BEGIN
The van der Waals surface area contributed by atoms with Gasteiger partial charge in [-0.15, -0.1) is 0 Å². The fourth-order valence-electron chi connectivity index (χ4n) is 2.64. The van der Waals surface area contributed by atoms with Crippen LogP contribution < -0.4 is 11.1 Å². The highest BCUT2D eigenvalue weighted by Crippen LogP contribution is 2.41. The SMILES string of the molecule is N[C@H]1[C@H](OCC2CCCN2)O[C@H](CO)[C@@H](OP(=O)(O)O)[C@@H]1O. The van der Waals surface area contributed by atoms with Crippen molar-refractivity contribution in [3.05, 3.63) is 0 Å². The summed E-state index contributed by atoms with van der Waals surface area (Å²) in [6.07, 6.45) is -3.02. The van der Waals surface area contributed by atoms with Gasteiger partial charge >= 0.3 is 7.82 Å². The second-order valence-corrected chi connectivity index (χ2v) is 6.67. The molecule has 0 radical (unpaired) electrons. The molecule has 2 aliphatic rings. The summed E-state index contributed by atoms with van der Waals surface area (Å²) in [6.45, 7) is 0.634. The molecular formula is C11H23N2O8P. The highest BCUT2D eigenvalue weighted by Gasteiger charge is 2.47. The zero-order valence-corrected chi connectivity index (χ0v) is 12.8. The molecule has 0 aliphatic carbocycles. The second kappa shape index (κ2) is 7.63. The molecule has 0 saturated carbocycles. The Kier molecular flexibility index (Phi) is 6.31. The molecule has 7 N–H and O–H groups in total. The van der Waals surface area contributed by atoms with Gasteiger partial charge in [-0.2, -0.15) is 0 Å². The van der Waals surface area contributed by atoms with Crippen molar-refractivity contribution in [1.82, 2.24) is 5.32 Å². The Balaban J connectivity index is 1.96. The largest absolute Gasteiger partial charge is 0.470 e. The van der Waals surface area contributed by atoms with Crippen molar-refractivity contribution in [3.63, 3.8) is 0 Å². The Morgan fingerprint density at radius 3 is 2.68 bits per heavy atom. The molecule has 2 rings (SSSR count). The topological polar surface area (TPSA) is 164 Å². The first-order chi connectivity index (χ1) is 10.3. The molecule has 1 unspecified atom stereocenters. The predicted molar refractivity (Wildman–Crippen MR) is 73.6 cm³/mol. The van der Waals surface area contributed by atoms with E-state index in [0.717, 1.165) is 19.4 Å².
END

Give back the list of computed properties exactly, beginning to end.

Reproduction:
The van der Waals surface area contributed by atoms with Gasteiger partial charge in [-0.15, -0.1) is 0 Å². The fourth-order valence-electron chi connectivity index (χ4n) is 2.64. The van der Waals surface area contributed by atoms with Crippen LogP contribution < -0.4 is 11.1 Å². The highest BCUT2D eigenvalue weighted by Crippen LogP contribution is 2.41. The SMILES string of the molecule is N[C@H]1[C@H](OCC2CCCN2)O[C@H](CO)[C@@H](OP(=O)(O)O)[C@@H]1O. The van der Waals surface area contributed by atoms with Crippen molar-refractivity contribution in [3.05, 3.63) is 0 Å². The summed E-state index contributed by atoms with van der Waals surface area (Å²) in [6.07, 6.45) is -3.02. The van der Waals surface area contributed by atoms with Gasteiger partial charge >= 0.3 is 7.82 Å². The second-order valence-corrected chi connectivity index (χ2v) is 6.67. The molecule has 0 radical (unpaired) electrons. The molecule has 2 aliphatic rings. The summed E-state index contributed by atoms with van der Waals surface area (Å²) in [6.45, 7) is 0.634. The molecular formula is C11H23N2O8P. The highest BCUT2D eigenvalue weighted by Gasteiger charge is 2.47. The zero-order valence-corrected chi connectivity index (χ0v) is 12.8. The molecule has 0 aliphatic carbocycles. The second kappa shape index (κ2) is 7.63. The molecule has 0 saturated carbocycles. The Kier molecular flexibility index (Phi) is 6.31. The molecule has 7 N–H and O–H groups in total. The van der Waals surface area contributed by atoms with Gasteiger partial charge in [-0.2, -0.15) is 0 Å². The van der Waals surface area contributed by atoms with Crippen molar-refractivity contribution in [1.82, 2.24) is 5.32 Å². The Balaban J connectivity index is 1.96. The largest absolute Gasteiger partial charge is 0.470 e. The van der Waals surface area contributed by atoms with Crippen molar-refractivity contribution in [3.63, 3.8) is 0 Å². The Morgan fingerprint density at radius 3 is 2.68 bits per heavy atom. The molecule has 2 rings (SSSR count). The topological polar surface area (TPSA) is 164 Å². The first-order chi connectivity index (χ1) is 10.3. The molecule has 1 unspecified atom stereocenters. The predicted molar refractivity (Wildman–Crippen MR) is 73.6 cm³/mol. The van der Waals surface area contributed by atoms with E-state index in [0.717, 1.165) is 19.4 Å².